I keep all of our donation receipts in a manila envelope to make it easy to figure our charitable contribution at tax time. But I don’t really have a system for organizing other tax-related records. Any ideas?
The Internal Revenue Service offers some guidance about what records could be important in its publication, “Recordkeeping for Individuals” (online at http://www.irs.gov/publications/p552/), but everyone’s situation will be different.
Although some people might think it’s a little early to prepare for April 15, 2014, it’s actually a prime time. If you start identifying and gathering records now that you’ll need for filing in the spring, you can make sure your new system is in place at the start of the year — which will make gathering tax records for the following year a breeze.
Since you already have an envelope system in place and it seems to work, why not just expand it to include other tax-related records:
-- Income. For salary information, many people simply rely on the W-2 form they get at the beginning of the year, but it’s always a good idea to keep pay stubs. That way you can check the W-2 form against the final paystub of the year and make sure the income and withholding figures match. Also, if something happens to your employer and you have trouble getting a W-2, you’ll have pay stubs as proof that taxes were withheld. Also keep records of other types of income — bank statements that show interest, for example.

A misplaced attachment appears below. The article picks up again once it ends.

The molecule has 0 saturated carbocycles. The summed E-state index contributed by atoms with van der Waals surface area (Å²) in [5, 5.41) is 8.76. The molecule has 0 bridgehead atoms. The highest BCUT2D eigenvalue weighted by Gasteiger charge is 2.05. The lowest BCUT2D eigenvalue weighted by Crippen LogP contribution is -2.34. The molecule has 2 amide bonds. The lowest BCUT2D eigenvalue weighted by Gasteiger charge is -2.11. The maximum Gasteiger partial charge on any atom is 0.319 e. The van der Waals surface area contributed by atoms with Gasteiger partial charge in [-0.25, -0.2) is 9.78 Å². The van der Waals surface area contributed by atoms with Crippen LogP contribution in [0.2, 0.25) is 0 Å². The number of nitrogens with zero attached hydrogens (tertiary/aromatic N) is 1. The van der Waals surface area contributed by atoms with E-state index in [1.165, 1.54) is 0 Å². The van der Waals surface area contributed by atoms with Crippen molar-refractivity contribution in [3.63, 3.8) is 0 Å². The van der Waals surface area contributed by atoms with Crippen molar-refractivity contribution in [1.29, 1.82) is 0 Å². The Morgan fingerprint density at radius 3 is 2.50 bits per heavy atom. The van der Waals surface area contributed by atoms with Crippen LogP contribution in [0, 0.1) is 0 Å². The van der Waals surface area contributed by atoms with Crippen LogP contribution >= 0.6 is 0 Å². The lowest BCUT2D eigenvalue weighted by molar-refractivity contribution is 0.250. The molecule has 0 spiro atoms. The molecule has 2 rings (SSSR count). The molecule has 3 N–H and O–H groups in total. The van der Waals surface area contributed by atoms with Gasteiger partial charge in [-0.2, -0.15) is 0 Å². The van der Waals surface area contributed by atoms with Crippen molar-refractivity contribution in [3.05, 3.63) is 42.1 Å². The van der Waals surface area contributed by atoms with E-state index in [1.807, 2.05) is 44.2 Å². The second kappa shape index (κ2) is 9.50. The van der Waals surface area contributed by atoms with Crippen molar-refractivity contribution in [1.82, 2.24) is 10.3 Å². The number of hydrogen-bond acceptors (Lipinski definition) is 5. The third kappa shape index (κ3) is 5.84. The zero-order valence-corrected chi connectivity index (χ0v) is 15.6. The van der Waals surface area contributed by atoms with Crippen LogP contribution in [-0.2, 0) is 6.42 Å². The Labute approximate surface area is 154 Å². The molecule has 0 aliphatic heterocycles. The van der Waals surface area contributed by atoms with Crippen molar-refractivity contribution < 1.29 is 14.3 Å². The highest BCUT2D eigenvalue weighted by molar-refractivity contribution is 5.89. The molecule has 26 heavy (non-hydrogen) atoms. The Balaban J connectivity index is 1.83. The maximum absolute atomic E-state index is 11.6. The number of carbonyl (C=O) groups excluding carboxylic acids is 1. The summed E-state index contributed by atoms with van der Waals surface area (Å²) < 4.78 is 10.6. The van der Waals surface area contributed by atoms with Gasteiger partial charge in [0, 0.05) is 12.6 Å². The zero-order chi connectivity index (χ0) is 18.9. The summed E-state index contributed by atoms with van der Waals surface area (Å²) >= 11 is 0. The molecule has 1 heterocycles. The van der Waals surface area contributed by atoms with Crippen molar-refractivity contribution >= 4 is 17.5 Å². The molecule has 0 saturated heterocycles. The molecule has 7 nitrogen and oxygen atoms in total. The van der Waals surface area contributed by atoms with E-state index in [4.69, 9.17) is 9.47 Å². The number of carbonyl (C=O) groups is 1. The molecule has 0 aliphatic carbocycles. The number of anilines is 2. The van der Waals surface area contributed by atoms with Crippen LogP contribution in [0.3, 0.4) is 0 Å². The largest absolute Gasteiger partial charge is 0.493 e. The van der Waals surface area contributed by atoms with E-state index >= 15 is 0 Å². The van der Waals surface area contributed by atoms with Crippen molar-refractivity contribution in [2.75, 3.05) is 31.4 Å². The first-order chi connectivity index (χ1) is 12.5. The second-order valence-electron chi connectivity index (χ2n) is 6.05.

-- Expenses related to tax deductions. People who don’t itemize and just take the standard deduction might not think this is important. But you never know in January where you might find yourself at the end of the year, so keeping records could be worthwhile. You have a good start with your charitable contributions envelope. Don’t forget to include in it any phone bills with text-message-based donations you make for disaster relief or other drives.
Also, keep an envelope with records for property tax and state and local income taxes paid during the year. Keeping track of medical and dental expenses is also a good idea, in case a serious problem arises and your expenses exceed 7.5 percent of your income — that’s when you can list them as a deduction. If you have a home mortgage or a student loan, keep the records showing the interest you pay — it’s often listed on the loaning institution’s statement. If you’re a teacher, keep receipts for any non-reimbursed classroom expenses — you can get a tax break for expenses up to $250.
The type of records you gather should reflect what’s relevant for you. You might not think of everything now, but if you get a system in place, it will be easier to make adjustments in coming years to make it work even more smoothly.
Family Fundamentals is a monthly column on family issues. It is a service of the College of Food, Agricultural, and Environmental Sciences and its outreach and research arms, Ohio State University Extension and the Ohio Agricultural Research and Development Center. Send questions to Family Fundamentals, c/o Martha Filipic, 2021 Coffey Road, Columbus, OH 43210-1044, or email@example.com.
Dear Subscriber: This column was reviewed by Melanie Hart, family and consumer sciences educator with Ohio State University Extension, the outreach arm of Ohio State’s College of Food, Agricultural, and Environmental Sciences.
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OSU Extension, Family and Consumer Sciences